Panik scored the game-tying goals against his former team, the Toronto Maple Leafs, with 88 seconds remaining in regulation on Saturday night. There was probably a little feeling of vindication for Panik on that goal – Panik spent last season with the Leafs’ minor-league team until he was traded to the Blackhawks. But no matter the opponent, Panik’s been a scoring threat.

“We didn’t expect six goals in six games but we knew he’d be an offensive threat for us,” Toews said. “He’s showing consistently. He had the hat trick – when you have a game like that, the puck keeps finding you and he’s making no mistakes around the net. He’s shown he can score goals in any which way.”

[SHOP: Gear up, Blackhawks fans!]

Part of the reason Panik’s back on the top line was the Blackhawks wanted to get more balance among the forwards. Marian Hossa, a longtime sight on that line, is on the third. But again, it’s all in what you do with the opportunity.

“The position he ended up being in was probably more so [for] being ready every game, consistent, doing the right things,” coach Joel Quenneville said after Saturday’s game. “He has all the tools we look for. He’s coming up with loose pucks, hanging around the net, going to the hard areas, giving us some physicality and finish as well. That was a big one, for sure, so he’s been a very pleasant start for us and for himself.”

The Blackhawks will always take goals no matter who scores them. But it’s how and from where Panik’s scoring those goals that’s especially good for the Blackhawks. Constantly looking for a net-front presence, Panik’s providing it. Most of his goals have been within a few feet of the net.

“Yeah, I’m just trying to find the space in front of the net and the goals are scored from there,” he said. “That’s the area I want to go to and it’s working.”

In six games Panik has already reached the totals he had in his 30 games with the Blackhawks last season (six goals, two assists). Panik approaches every game on the first line like it could be his last up there, and considering how often the Blackhawks change combinations that’s a smart approach. But the Blackhawks were looking for more consistent scoring on that top line, and as long as Panik helps provide that, he’ll stay put.

“Consistency was my biggest weakness. I’m just focusing on that, bringing it every night,” Panik said. “I think I know what I’m capable of. I know I can play on this level. Now I have an opportunity. I just have to take advantage of it and keep playing this way.”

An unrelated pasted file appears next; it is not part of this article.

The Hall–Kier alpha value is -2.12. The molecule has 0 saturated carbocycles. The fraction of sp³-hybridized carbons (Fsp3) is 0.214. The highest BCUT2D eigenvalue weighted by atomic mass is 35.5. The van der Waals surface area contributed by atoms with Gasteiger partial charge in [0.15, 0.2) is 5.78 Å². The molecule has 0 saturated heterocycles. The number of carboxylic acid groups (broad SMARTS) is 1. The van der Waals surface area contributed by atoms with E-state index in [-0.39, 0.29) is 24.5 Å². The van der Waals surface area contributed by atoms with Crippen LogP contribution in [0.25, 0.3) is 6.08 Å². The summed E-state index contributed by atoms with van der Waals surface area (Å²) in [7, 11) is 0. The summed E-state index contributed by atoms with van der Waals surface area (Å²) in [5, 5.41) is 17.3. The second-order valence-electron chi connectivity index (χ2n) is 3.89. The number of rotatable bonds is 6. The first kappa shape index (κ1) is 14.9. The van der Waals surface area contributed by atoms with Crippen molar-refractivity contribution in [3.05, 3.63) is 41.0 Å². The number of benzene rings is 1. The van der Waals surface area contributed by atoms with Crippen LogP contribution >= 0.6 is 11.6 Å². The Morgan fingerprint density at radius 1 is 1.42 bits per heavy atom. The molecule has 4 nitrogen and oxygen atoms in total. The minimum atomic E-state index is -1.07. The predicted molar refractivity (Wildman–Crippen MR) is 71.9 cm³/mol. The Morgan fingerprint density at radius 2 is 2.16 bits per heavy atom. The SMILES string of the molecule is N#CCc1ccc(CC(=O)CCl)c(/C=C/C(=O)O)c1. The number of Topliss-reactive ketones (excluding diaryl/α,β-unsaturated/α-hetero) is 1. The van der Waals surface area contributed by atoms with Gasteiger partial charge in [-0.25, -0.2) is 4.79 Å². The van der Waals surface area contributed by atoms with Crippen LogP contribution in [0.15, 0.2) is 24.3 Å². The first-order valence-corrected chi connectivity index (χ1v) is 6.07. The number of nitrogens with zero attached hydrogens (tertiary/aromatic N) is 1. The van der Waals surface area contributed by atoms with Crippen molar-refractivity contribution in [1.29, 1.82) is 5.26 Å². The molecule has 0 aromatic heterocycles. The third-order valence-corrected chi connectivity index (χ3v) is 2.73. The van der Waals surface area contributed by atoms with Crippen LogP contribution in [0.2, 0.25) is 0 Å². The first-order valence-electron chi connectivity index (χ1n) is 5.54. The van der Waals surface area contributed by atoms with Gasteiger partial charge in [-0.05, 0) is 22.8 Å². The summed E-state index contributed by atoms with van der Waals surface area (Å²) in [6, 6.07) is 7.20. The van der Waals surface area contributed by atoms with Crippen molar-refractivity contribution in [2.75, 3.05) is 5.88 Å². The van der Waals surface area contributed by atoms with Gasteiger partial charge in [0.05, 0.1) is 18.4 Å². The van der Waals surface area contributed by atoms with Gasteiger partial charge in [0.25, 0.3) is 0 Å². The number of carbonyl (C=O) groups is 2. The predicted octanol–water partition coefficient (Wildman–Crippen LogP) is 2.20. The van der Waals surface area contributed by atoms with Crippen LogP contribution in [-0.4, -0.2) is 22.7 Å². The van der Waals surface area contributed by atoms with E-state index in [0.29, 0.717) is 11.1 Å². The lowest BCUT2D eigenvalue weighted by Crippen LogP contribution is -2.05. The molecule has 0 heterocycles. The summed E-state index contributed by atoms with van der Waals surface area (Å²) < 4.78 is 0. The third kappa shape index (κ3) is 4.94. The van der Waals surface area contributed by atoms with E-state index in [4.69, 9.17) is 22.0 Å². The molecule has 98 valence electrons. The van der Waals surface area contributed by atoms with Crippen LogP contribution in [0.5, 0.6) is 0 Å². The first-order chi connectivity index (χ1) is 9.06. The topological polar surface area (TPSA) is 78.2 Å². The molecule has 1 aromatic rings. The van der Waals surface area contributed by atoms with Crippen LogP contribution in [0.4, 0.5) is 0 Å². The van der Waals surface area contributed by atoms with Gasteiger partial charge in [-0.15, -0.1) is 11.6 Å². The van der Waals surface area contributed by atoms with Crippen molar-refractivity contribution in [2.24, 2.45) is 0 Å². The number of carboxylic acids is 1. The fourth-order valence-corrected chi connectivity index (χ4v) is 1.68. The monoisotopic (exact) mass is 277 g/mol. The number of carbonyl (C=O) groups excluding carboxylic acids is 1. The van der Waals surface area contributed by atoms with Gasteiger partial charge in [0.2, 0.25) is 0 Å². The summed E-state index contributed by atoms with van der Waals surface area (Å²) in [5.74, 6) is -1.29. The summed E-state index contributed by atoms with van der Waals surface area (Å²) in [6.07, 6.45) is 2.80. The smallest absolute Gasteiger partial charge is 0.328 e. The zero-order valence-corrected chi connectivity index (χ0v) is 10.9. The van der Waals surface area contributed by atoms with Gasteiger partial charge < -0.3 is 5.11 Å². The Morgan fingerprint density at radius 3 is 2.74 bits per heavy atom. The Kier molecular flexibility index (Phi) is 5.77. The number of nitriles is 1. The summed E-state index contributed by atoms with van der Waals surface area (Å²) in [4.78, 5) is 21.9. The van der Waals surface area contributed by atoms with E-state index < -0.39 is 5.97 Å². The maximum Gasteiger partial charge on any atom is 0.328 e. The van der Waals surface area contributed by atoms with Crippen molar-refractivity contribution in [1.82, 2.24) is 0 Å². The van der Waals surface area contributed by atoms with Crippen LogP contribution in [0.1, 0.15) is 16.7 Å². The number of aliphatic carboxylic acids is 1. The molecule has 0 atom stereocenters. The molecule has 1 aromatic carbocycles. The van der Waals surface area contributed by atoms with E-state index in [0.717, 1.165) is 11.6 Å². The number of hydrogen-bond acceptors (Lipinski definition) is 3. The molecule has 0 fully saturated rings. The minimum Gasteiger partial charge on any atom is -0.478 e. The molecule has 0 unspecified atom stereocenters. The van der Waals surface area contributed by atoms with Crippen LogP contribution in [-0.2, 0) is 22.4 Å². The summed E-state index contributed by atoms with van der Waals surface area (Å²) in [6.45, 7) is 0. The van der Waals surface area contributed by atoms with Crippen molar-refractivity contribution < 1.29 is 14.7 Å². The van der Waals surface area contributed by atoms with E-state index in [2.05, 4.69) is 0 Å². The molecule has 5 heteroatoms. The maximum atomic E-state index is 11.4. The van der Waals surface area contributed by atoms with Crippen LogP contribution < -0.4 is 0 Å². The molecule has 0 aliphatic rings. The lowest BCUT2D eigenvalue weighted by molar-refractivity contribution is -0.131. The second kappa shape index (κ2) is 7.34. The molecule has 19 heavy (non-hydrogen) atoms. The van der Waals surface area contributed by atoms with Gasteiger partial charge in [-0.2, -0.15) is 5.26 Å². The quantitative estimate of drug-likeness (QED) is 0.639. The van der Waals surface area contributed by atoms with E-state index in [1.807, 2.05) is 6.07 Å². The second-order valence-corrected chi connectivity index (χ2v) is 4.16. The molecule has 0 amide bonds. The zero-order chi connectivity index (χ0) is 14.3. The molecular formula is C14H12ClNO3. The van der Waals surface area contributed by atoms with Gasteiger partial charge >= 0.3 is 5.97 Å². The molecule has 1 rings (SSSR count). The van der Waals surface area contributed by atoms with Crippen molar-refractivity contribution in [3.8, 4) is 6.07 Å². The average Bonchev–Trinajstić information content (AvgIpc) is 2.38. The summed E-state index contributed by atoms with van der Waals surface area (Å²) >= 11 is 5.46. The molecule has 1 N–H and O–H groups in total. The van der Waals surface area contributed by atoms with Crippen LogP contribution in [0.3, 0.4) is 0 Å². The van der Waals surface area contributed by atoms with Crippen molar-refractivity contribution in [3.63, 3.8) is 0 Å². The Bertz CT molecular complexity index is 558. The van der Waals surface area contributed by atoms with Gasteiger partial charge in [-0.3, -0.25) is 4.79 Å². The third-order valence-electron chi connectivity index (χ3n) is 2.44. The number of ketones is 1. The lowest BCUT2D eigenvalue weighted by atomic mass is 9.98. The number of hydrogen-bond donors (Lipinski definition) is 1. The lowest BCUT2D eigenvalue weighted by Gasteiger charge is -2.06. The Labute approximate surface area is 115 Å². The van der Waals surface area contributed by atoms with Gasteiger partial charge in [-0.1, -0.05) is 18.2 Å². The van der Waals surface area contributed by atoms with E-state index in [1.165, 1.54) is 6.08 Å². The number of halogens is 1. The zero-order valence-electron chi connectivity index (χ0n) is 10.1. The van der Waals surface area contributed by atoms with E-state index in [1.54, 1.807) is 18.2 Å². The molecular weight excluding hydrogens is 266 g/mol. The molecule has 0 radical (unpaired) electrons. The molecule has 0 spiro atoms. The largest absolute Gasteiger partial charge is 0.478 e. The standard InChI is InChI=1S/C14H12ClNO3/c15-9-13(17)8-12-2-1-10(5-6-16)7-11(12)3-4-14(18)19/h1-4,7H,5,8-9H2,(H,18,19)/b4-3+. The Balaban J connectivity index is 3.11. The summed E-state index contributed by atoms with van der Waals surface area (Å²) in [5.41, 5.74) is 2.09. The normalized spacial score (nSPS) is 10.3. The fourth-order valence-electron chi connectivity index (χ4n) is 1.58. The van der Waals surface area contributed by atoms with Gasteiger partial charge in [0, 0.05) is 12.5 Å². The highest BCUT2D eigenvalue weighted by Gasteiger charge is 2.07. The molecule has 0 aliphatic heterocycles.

Five Things from Blackhawks-Maple Leafs: Richard Panik stays hot

Five Things from Blackhawks-Maple Leafs: Richard Panik stays hot

This Five Things was headed for a lot of negativity before the final three minutes of regulation. But thanks to the Blackhawks’ third-period comeback, this one won’t sting as much as Friday’s installment.

So while you all celebrate the Cubs going to a World Series, let’s look at Five Things to take from the Blackhawks’ 5-4 shootout victory over the Toronto Maple Leafs.

1. Waking up just in time. The Maple Leafs haven’t played their best hockey in third periods – entering Saturday’s game, they’d been outscored 6-1 in that frame. But for 17-plus minutes of the third it didn’t look like the Blackhawks were going to take advantage of that stat. But they would, salvaging a point out of nowhere with two goals within a minute (Artem Anisimov at 17:32 and Richard Panik at 18:32). Better late than never.

2. The Richard Panik show continues. The forward said he doesn’t think about Toronto anymore, that it’s all about the team he’s with now. But looking at his celebration on his game-tying goal late in the third period, there had to be a little motivation to score against the Leafs, right? The Blackhawks don’t care who the opponent is, and Panik now has six goals to start the season.

[SHOP: Gear up, Blackhawks fans!]

3. Power play fizzles. Ah, thought we were going to talk about the other special teams? In a second. The bigger problem on Saturday was the Blackhawks’ advantage, on which they went 0-for-6. It took until overtime, when their fifth power play was a 4-on-3 for them to really generate anything against the Leafs.

4. Late-period goals hurt. The Blackhawks looked set to enter first intermission with a 1-0 lead but Tyler Bozak scored with just 14 seconds remaining. They could’ve had a 2-2 tie entering the second intermission but James van Riemsdyk scored with 1:44 remaining in the second. Again, the Blackhawks overcame that. But coach Joel Quenneville talked about the loss of momentum in games, and here are two examples of it.

5. The Auston Matthews show. The Leafs phenom didn’t score a goal on Saturday but there’s no doubt he had his effect. His speed was especially on display on William Nylander’s goal; Matthews drew several Blackhawks and Nylander had a rather open net on the rebound.